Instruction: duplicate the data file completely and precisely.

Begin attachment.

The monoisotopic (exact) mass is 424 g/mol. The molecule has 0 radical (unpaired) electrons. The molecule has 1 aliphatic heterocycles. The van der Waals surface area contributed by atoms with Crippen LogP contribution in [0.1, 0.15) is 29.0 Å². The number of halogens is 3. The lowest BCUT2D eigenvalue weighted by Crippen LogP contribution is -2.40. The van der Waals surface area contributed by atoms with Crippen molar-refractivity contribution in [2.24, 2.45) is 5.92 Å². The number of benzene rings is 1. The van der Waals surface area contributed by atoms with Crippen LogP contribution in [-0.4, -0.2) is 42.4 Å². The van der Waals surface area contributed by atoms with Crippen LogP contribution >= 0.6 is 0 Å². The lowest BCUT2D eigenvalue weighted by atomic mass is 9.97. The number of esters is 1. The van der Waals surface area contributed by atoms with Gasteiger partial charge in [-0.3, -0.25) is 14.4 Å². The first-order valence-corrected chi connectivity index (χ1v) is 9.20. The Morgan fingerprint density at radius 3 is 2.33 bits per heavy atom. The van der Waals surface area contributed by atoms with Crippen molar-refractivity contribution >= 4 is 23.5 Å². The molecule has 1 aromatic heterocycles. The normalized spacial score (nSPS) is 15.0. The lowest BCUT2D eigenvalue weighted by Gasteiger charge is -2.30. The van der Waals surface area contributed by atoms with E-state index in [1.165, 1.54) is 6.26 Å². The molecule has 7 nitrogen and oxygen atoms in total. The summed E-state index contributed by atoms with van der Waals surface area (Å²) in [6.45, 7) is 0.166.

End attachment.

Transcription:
The monoisotopic (exact) mass is 424 g/mol. The molecule has 0 radical (unpaired) electrons. The molecule has 1 aliphatic heterocycles. The van der Waals surface area contributed by atoms with Crippen LogP contribution in [0.1, 0.15) is 29.0 Å². The number of halogens is 3. The lowest BCUT2D eigenvalue weighted by Crippen LogP contribution is -2.40. The van der Waals surface area contributed by atoms with Crippen molar-refractivity contribution in [2.24, 2.45) is 5.92 Å². The number of benzene rings is 1. The van der Waals surface area contributed by atoms with Crippen LogP contribution in [-0.4, -0.2) is 42.4 Å². The van der Waals surface area contributed by atoms with Crippen LogP contribution >= 0.6 is 0 Å². The lowest BCUT2D eigenvalue weighted by atomic mass is 9.97. The number of esters is 1. The van der Waals surface area contributed by atoms with Gasteiger partial charge in [-0.3, -0.25) is 14.4 Å². The first-order valence-corrected chi connectivity index (χ1v) is 9.20. The Morgan fingerprint density at radius 3 is 2.33 bits per heavy atom. The van der Waals surface area contributed by atoms with Crippen molar-refractivity contribution >= 4 is 23.5 Å². The molecule has 1 aromatic heterocycles. The normalized spacial score (nSPS) is 15.0. The lowest BCUT2D eigenvalue weighted by Gasteiger charge is -2.30. The van der Waals surface area contributed by atoms with E-state index in [1.165, 1.54) is 6.26 Å². The molecule has 7 nitrogen and oxygen atoms in total. The summed E-state index contributed by atoms with van der Waals surface area (Å²) in [6.45, 7) is 0.166.